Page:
Tag Archives: Napoleon LeBrun

Engine Company 31

Engine Company 31 is the most elaborate of Napoleon LeBrun’s firehouse designs, and was derided as “a manifestly extravagant absurdity.” Extravagant or not, it’s certainly impressive.

Engine Company 31 moved in during 1895 after New York City sold the unit’s old home to New York Life Insurance Company. The Fire Department left the building in 1970 and Engine Company 31 was ultimately disbanded in 1972. The Downtown Community Television Center now uses the building as a studio and production center.

Engine Company 31 Vital Statistics
  • Location: 87 Lafayette Street at White Street
  • Year completed: 1895
  • Architect: Napoleon LeBrun & Sons
  • Floors: 3
  • Style: Loire Valley Chateau
  • New York City Landmark: 1966
  • National Register of Historic Places: 1972
Engine Company 31 Suggested Reading

Google Map

Engine 39 / Ladder 16

The Fire Engine 39 / Ladder 16 Station House originally served as the headquarters of the New York Fire Department. It’s the third of four late-1880s landmarks in a row on E 67th Street.*

Napoleon Lebrun & Son, which designed more than 40 buildings for the department, designed this one in Romanesque Revival style. While Lebrun’s design included space for the Fire Commissioners and staff, the headquarters outgrew its space and moved to the Municipal Building in 1914. The fire telegraph (communications system) moved out in 1922. A lookout tower once topped the building’s right-hand bay (the section with single windows) – but was removed in 1949. The building became a training center, but by 1970 the city had planned to demolish the building. In 1980 the Landmarks Preservation Commission designated the building as one of four landmarks on the block – but the Board of Estimate overturned the designation (and that of the adjoining police station). In the end, compromise: The facades of the fire house and police station were preserved and restored (1992), but new structures were built behind the 1880s face. The police precinct now uses the upper floors of the fire station.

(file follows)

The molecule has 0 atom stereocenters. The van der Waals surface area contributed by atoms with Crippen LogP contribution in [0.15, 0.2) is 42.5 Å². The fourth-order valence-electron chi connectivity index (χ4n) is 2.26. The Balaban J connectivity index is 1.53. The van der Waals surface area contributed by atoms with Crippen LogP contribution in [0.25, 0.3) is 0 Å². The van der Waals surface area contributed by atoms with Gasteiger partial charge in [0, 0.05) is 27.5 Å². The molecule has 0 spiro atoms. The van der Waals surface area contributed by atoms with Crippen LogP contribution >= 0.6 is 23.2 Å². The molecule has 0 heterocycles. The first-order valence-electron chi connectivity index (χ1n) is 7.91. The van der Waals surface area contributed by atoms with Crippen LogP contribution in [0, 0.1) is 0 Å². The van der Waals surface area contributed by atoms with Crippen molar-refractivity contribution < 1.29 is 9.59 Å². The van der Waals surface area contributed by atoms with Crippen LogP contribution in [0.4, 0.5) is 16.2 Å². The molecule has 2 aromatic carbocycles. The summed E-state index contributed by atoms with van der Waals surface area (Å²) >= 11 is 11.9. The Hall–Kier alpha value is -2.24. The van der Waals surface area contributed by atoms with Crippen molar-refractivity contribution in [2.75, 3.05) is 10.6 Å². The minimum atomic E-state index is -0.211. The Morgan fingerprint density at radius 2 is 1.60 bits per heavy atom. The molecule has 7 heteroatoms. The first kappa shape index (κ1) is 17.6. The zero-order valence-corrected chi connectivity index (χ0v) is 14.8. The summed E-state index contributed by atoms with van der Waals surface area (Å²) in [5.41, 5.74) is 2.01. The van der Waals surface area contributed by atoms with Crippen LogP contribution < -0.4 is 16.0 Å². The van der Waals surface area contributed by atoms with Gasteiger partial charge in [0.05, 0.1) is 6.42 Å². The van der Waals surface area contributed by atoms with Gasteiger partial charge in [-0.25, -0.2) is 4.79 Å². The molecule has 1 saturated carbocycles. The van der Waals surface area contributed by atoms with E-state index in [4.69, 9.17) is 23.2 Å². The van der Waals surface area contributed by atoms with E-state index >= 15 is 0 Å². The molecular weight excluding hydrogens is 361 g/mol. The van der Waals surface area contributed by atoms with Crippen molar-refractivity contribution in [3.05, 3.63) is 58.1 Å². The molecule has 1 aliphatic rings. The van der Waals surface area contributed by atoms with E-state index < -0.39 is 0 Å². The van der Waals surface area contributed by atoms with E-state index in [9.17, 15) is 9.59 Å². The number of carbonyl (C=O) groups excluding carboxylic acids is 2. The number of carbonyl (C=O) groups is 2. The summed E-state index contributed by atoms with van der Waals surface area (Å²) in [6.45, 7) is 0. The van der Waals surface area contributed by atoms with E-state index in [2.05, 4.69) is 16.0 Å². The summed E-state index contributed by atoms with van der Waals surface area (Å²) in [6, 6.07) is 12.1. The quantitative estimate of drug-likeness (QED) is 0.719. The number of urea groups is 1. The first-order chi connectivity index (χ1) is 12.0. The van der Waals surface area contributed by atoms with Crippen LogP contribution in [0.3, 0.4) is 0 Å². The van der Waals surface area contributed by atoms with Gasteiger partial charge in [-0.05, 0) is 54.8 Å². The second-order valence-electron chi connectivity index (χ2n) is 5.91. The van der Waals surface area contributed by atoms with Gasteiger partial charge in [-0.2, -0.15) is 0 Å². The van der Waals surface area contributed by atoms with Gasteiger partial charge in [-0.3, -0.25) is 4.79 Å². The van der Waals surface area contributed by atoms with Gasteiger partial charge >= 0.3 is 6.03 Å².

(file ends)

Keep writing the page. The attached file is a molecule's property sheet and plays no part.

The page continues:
(Unconfirmed scuttlebutt has it that “some 3 letter agency” operates/operated out of the building, which is directly across the street from an Eastern-bloc mission. Keep that under your hat.)

You might also enjoy Napoleon LeBrun’s Engine Company 31 on Lafayette Street, in a different architectural style – considered his most flamboyant fire house design.

*The four E 67th Street landmarks are: Mount Sinai Dispensary (now Kennedy Child Study Center) at 149; 19th (originally 25th) Police Precinct at 153; Engine Company 39/Ladder Company 16 Station House at 157; and Park East Synagogue, 163.

Engine 39 / Ladder 16 Vital Statistics
Engine 39 / Ladder 16 Recommended Reading

Google Map

Engine Company 14

Engine Company 14 is typical of early New York City firehouses – typically ornate, that is. The Department’s official architect, Napoleon Le Brun, made each house different.

The care given to firehouse design reflected the Fire Department’s campaign to raise the department’s professionalism, as it shifted from a volunteer to paid force.

Engine Company 14 Vital Statistics
Engine Company 14 Recommended Reading

Google Map

Napoleon LeBrun

Philadelphia-born Napoleon LeBrun (1821-1901) entered architecture at age 15, working in the office of Thomas Walter. He began his own practice just six years later, and designed several Philadelphia landmarks before moving to New York in 1864.

LeBrun is best known for churches and civic buildings; LeBrun and sons Pierre and Michel designed more than 40 buildings for the Fire Department of New York between 1880 and 1895. The firm also designed the landmark Metropolitan Life Building and the annex Tower, Home Life Insurance Company Building, and, further afield, upstate New York’s sprawling Mohonk Mountain House.

Napoleon LeBrun Representative Buildings
Napoleon LeBrun Suggested Reading